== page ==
"When I came out of school I had many offers. Porsche was the lowest of all, but Porsche was my dream," he says. But he is convinced it was worth it. "One of my mentors was Erwin Komenda, a construction engineer for Porsche, Auto Union and the Beetle. He was a pivotal figure at Porsche."

While at Porsche Mr. Thomas worked on the team that designed the 959 as well as several projects for outside clients. One of his claims to fame was a series of concept forklift trucks for Linde, which are still being built today to his design.

Mr. Thomas says that too many designers graduate from Art Center and stay in California. "If you're interested in European cultural designs, you have to live there," he explains.

And he has. Apart from California and Germany, Mr. Thomas has lived in England, Greece, Spain and Norway. Of course, he spent plenty of time overseas while growing up, first as the son of a U.S. Air Force man and then as a young recruit himself.

He remembers his father in Europe driving a '57 Buick Roadmaster. He also fondly recalls when he was 18 and living in Oxford, cruising around England on a motorcycle and in a '62 black right-hand-drive Beetle, stopping at pubs everywhere.

Mr. Thomas' mother is German-born, so perhaps he is more "mid-Atlantic" than he lets on. Because he grew up as an American, however, he feels "I looked at Europe differently than my peers in Europe." In all Mr. Thomas spent 18 of his 41 years in Europe.

Following five years at Porsche he returned to California in 1987 and struck out on his own. His main client was Porsche, which hired him as a design consultant on the West Coast. He also taught at Art Center as well as doing freelance writing and design analysis for Road & Track magazine.

When VW of America opened its design studio in Simi Valley in 1991, Mr. Thomas was among the first designers hired. From the start Mr. Mays was in charge of Audi design while Mr. Thomas was his assistant chief designer for Audi. The two worked well together. "I liked working with J. We had good chemistry. I've always had a free spirit in my design, I've always been a rebel - it's one of my strengths."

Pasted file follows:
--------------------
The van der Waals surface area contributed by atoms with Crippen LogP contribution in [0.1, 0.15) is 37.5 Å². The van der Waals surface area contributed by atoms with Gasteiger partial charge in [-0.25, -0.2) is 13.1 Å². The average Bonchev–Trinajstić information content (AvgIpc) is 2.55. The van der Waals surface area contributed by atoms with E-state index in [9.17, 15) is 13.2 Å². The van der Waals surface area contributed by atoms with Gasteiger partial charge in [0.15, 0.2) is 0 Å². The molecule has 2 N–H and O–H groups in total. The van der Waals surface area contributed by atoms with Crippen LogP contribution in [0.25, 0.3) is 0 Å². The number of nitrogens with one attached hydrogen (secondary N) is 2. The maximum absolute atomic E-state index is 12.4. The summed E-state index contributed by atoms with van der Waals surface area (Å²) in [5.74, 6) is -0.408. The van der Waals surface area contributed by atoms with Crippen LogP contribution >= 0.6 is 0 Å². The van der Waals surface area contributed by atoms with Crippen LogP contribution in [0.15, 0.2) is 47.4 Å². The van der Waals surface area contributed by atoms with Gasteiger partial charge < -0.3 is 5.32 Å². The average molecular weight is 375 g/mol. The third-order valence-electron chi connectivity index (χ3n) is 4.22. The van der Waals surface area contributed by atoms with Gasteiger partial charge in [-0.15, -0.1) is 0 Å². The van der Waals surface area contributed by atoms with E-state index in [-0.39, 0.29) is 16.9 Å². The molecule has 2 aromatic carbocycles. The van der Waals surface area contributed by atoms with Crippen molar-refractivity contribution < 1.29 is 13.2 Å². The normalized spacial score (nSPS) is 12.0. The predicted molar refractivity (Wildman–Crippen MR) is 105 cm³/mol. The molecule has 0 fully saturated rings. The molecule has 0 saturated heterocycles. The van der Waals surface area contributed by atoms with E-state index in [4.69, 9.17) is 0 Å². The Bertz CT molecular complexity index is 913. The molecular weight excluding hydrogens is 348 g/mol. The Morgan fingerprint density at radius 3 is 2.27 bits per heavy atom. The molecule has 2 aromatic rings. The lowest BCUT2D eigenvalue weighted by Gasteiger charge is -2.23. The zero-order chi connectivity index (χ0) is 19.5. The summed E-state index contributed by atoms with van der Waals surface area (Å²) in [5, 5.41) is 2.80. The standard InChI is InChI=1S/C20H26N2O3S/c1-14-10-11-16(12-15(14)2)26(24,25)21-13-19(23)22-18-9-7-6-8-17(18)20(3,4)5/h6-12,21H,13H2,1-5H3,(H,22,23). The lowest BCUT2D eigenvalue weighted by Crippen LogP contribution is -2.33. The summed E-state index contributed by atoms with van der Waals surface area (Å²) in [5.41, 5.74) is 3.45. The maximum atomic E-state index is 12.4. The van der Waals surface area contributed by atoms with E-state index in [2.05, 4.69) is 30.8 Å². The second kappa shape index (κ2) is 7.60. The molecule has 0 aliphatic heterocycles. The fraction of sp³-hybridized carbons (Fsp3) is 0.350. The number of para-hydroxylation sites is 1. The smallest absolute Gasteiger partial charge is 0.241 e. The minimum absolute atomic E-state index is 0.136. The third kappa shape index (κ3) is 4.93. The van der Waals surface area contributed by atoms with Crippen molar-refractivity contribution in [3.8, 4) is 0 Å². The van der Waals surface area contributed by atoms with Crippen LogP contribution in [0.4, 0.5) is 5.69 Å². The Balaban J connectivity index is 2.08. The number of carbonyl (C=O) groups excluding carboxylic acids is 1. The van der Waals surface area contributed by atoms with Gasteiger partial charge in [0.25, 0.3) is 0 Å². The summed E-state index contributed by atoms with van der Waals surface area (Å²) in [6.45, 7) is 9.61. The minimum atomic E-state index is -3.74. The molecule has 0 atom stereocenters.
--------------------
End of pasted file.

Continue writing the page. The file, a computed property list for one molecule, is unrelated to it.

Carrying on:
One day in 1993 Mr. Mays called Mr. Thomas into his office. "He asked me to close the door. He showed me a sketch he'd done at lunchtime and asked me what I thought about doing a modern Beetle," Mr. Thomas says. "We set up a project book and sent it to (Audi design chief) Hartmut Warkuss, who saw its potential."

The timing was good. Herr Warkuss was soon to be Dr. Piech's choice as overall head of design for the entire Volkswagen Group.

"J and I each made models that were very similar," says Mr. Thomas. "We showed them in a presentation along with marketing slides that vividly demonstrated how VW sales in the U.S. had declined over the years.

"They were very moved by the presentation." he says. "We sent it to Wolfsburg in September 1993 to show Piech in a private review. After reviewing it, Piech said "inordnung" (in order, meaning let's get on with it) with a big smile."

Concept 1's final design combined elements from the two scale models by Mssrs. Mays and Thomas. "J went in a Bauhaus (functional, uniquely pure) direction while mine was more whimsical. We had two canvases to present ideas," says Mr. Thomas.

Timing is important. "When you have an economic situation at a company, it's an opportunity for designers to help," says Mr. Thomas. He argues that designers usually produce designs to please management when things are going well, but says companies appear more willing to take risks when times are tough.

"Why did we want to bring back the past?" Mr. Thomas asks rhetorically. "We coined a phrase: 'progressive emotional optimism,'" which he describes as "a movement that is respecting history while embracing technology and simplifying the design."

The two designers also kept to "four key words - honest, simple, reliable, original - throughout the process," says Mr. Thomas. "They bring VW back to its heritage."

He's convinced you can define the Audi or VW shape, but asks: "Can you define the shape of an Accord or a Corolla?"